Goodwood Estate's Darron Bunn on why hospitality businesses have a duty to invest in future talent

By Emma Eversham contact

- Last updated on GMT

Goodwood Estate group executive chef Darron Bunn interview

Related tags: Chef

Darron Bunn has racked up more than 20 years' as a chef, working with Marco Pierre White and Nico Ladenis before running gastropubs, leading brigades at five-star hotels and more. As group executive chef at Goodwood Estate he oversees all food operations, managing a team and the in-house Chef Academy. 

What does a group executive chef do at Goodwood Estate?:  

My role is to oversee quality, standards, training, environment and to look at our suppliers in all our food businesses at Goodwood. We have good head chefs and senior head chefs in each area and they all run their businesses individually, but we do all try and work together. Day-to-day the outlets run themselves, so operationally I have little input, but we are all on the same estate so there are similarities in the way things are run.

The areas of the business are all different, but whether a chef is making a full English breakfast for the Festival of Speed or a three-course meal in one of our restaurants the standard must be the same and it’s my job to ensure that is upheld. It’s also my job to make them aware of what’s going on around the business so they don’t get stuck in their silos. 

Goodwood set up a Chef Academy two years' ago, what was the reason for that? 

It came about in two ways - Chichester College [Goodwood Estate's partner college] wanted to encourage more people to come to their college by showing that there are a whole range of things they can do on the course and that it's not just about spending five days a week at college, so they looked at us to give some on-the-job training. From Goodwood's point of view, investing in talent and giving students the chance to do that is the sort of thing, as a big business, we should be doing.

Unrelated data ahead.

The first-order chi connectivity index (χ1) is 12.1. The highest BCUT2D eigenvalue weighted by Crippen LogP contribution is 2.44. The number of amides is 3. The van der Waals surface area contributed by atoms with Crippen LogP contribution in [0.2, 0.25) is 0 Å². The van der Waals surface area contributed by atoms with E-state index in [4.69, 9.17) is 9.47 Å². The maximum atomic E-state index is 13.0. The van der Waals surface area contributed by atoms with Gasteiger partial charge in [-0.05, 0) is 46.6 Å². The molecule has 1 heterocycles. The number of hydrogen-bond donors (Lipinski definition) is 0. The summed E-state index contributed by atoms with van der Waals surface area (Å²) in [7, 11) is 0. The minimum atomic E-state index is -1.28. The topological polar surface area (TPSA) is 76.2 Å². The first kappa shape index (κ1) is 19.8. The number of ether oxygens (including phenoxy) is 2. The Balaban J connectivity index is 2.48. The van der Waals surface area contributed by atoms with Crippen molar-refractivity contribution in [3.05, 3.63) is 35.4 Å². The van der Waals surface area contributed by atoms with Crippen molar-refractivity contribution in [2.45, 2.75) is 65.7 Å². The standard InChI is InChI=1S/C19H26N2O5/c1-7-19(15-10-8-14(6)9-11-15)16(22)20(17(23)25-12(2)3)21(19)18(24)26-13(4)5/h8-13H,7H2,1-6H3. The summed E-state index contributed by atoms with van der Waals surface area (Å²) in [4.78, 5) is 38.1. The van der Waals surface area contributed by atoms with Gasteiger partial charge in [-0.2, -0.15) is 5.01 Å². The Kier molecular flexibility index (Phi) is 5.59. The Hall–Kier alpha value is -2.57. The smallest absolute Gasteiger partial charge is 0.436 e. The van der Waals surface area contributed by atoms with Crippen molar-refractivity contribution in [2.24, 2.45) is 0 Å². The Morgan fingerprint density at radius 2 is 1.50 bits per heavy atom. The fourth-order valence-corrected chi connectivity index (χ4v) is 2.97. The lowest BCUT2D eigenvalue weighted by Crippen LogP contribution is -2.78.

I think we have a sense of duty to encourage people into our industry and at the same time there is a lack of talent around. We have a duty as a large food business to help nurture talent, but having an academy also helps us in that hopefully we get a young person, train them and they fall in love with Goodwood and want to stick around for a while. We create those habits from the word go rather than training them on the job. For the last three years we've taken on one recruit each year and our first has just been promoted. It just seemed like a good idea. 

Working with the college also allows us to get the word out there about what cheffing is about. People always complain about the colleges not equipping students with the right skills, but I think we need to get off our soap boxes and do something rather than moaning about it.

Do you see the Chef Academy as a way of addressing the industry's chef shortage? 

It's never going to have a massive impact and it’s never going to be the answer to filling that void because the biggest gap for chefs is at that secondary level of demi chef de partie and and chef de partie level. 

I think the academy is just part of the way we can address it. As employers we need to recognise that the industry has changed and we need to move with that by looking at making changes to work hours. Working in the kitchen t is a lifestyle choice and there will be unsociable hours people will have to work in, but like some places have done, we’re looking at reducing hours and bringing in a four-day working week to make it more appealing. 

The industry is more professional than it used to be and I think that's what people are looking for. They want to have a life and be a chef and I think there is more chance of doing that now. 

What future plans to do you have for the Chef Academy? 

We definitely need to grow it. The team all agree that the academy is a great thing, but it needs to be more beneficial to us. We are going to expand the in-take so we’ll take up to two or three apprentices a year instead of one. We are also changing the structure so that in the first year a recruit will spend two or three months stints in each area of the business while doing a day a week at college. In the second year they choose where they want to spend their four days in the business. 

We’ve just taken on two bakers as we’re going to start a Goodwood Bakery to make our own bread and pastries so it could be that they end up working there in their second year. There's so much scope here with all the different areas of the business that it's just a great opportunity for them to try different areas in one place. 

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